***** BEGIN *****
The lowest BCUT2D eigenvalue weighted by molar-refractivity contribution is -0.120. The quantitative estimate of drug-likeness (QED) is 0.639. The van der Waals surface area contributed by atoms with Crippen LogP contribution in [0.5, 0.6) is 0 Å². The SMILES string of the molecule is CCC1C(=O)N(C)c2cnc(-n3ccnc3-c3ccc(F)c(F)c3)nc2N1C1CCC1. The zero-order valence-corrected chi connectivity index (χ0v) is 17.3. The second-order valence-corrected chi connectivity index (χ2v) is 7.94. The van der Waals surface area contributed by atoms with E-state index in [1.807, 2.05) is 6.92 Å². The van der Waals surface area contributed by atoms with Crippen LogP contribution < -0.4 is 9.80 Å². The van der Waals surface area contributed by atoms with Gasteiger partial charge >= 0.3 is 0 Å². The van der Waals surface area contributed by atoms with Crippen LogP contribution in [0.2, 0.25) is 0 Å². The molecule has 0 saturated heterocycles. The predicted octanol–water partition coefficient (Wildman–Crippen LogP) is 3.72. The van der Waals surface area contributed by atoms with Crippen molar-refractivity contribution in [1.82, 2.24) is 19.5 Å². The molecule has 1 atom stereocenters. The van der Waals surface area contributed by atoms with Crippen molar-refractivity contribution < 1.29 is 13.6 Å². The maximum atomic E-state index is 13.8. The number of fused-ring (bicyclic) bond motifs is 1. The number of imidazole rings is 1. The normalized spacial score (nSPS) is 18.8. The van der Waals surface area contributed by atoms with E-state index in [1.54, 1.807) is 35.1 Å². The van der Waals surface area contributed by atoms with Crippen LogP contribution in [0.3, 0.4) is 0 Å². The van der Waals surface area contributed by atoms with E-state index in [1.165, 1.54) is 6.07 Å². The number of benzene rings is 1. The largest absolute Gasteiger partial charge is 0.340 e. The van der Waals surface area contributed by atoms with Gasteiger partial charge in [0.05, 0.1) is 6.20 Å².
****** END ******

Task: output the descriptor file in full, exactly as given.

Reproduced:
The lowest BCUT2D eigenvalue weighted by molar-refractivity contribution is -0.120. The quantitative estimate of drug-likeness (QED) is 0.639. The van der Waals surface area contributed by atoms with Crippen LogP contribution in [0.5, 0.6) is 0 Å². The SMILES string of the molecule is CCC1C(=O)N(C)c2cnc(-n3ccnc3-c3ccc(F)c(F)c3)nc2N1C1CCC1. The zero-order valence-corrected chi connectivity index (χ0v) is 17.3. The second-order valence-corrected chi connectivity index (χ2v) is 7.94. The van der Waals surface area contributed by atoms with E-state index in [1.807, 2.05) is 6.92 Å². The van der Waals surface area contributed by atoms with Crippen LogP contribution < -0.4 is 9.80 Å². The van der Waals surface area contributed by atoms with Gasteiger partial charge >= 0.3 is 0 Å². The van der Waals surface area contributed by atoms with Crippen LogP contribution in [0.2, 0.25) is 0 Å². The molecule has 0 saturated heterocycles. The predicted octanol–water partition coefficient (Wildman–Crippen LogP) is 3.72. The van der Waals surface area contributed by atoms with Crippen molar-refractivity contribution in [1.82, 2.24) is 19.5 Å². The molecule has 1 atom stereocenters. The van der Waals surface area contributed by atoms with Crippen molar-refractivity contribution < 1.29 is 13.6 Å². The maximum atomic E-state index is 13.8. The number of fused-ring (bicyclic) bond motifs is 1. The number of imidazole rings is 1. The normalized spacial score (nSPS) is 18.8. The van der Waals surface area contributed by atoms with E-state index in [1.54, 1.807) is 35.1 Å². The van der Waals surface area contributed by atoms with Crippen LogP contribution in [0.3, 0.4) is 0 Å². The van der Waals surface area contributed by atoms with E-state index in [1.165, 1.54) is 6.07 Å². The number of benzene rings is 1. The largest absolute Gasteiger partial charge is 0.340 e. The van der Waals surface area contributed by atoms with Gasteiger partial charge in [0.05, 0.1) is 6.20 Å².